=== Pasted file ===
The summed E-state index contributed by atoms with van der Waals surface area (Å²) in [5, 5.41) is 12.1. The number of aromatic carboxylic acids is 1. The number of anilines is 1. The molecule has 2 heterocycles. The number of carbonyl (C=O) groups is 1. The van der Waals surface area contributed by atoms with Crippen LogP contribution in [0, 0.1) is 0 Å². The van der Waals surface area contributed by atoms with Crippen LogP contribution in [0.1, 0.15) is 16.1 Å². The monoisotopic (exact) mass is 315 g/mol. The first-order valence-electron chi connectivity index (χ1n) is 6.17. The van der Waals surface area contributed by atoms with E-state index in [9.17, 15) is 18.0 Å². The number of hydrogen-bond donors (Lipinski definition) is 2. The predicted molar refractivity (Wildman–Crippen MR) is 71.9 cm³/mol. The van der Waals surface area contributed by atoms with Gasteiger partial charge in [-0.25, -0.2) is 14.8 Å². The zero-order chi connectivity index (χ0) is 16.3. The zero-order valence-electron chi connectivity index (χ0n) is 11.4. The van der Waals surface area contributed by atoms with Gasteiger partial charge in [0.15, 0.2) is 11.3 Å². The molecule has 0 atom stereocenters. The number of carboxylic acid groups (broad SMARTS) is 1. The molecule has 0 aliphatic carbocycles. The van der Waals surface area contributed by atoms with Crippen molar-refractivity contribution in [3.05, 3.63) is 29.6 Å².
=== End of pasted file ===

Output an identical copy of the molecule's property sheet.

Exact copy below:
The summed E-state index contributed by atoms with van der Waals surface area (Å²) in [5, 5.41) is 12.1. The number of aromatic carboxylic acids is 1. The number of anilines is 1. The molecule has 2 heterocycles. The number of carbonyl (C=O) groups is 1. The van der Waals surface area contributed by atoms with Crippen LogP contribution in [0, 0.1) is 0 Å². The van der Waals surface area contributed by atoms with Crippen LogP contribution in [0.1, 0.15) is 16.1 Å². The monoisotopic (exact) mass is 315 g/mol. The first-order valence-electron chi connectivity index (χ1n) is 6.17. The van der Waals surface area contributed by atoms with E-state index in [9.17, 15) is 18.0 Å². The number of hydrogen-bond donors (Lipinski definition) is 2. The predicted molar refractivity (Wildman–Crippen MR) is 71.9 cm³/mol. The van der Waals surface area contributed by atoms with Gasteiger partial charge in [-0.25, -0.2) is 14.8 Å². The zero-order chi connectivity index (χ0) is 16.3. The zero-order valence-electron chi connectivity index (χ0n) is 11.4. The van der Waals surface area contributed by atoms with Gasteiger partial charge in [0.15, 0.2) is 11.3 Å². The molecule has 0 atom stereocenters. The number of carboxylic acid groups (broad SMARTS) is 1. The molecule has 0 aliphatic carbocycles. The van der Waals surface area contributed by atoms with Crippen molar-refractivity contribution in [3.05, 3.63) is 29.6 Å².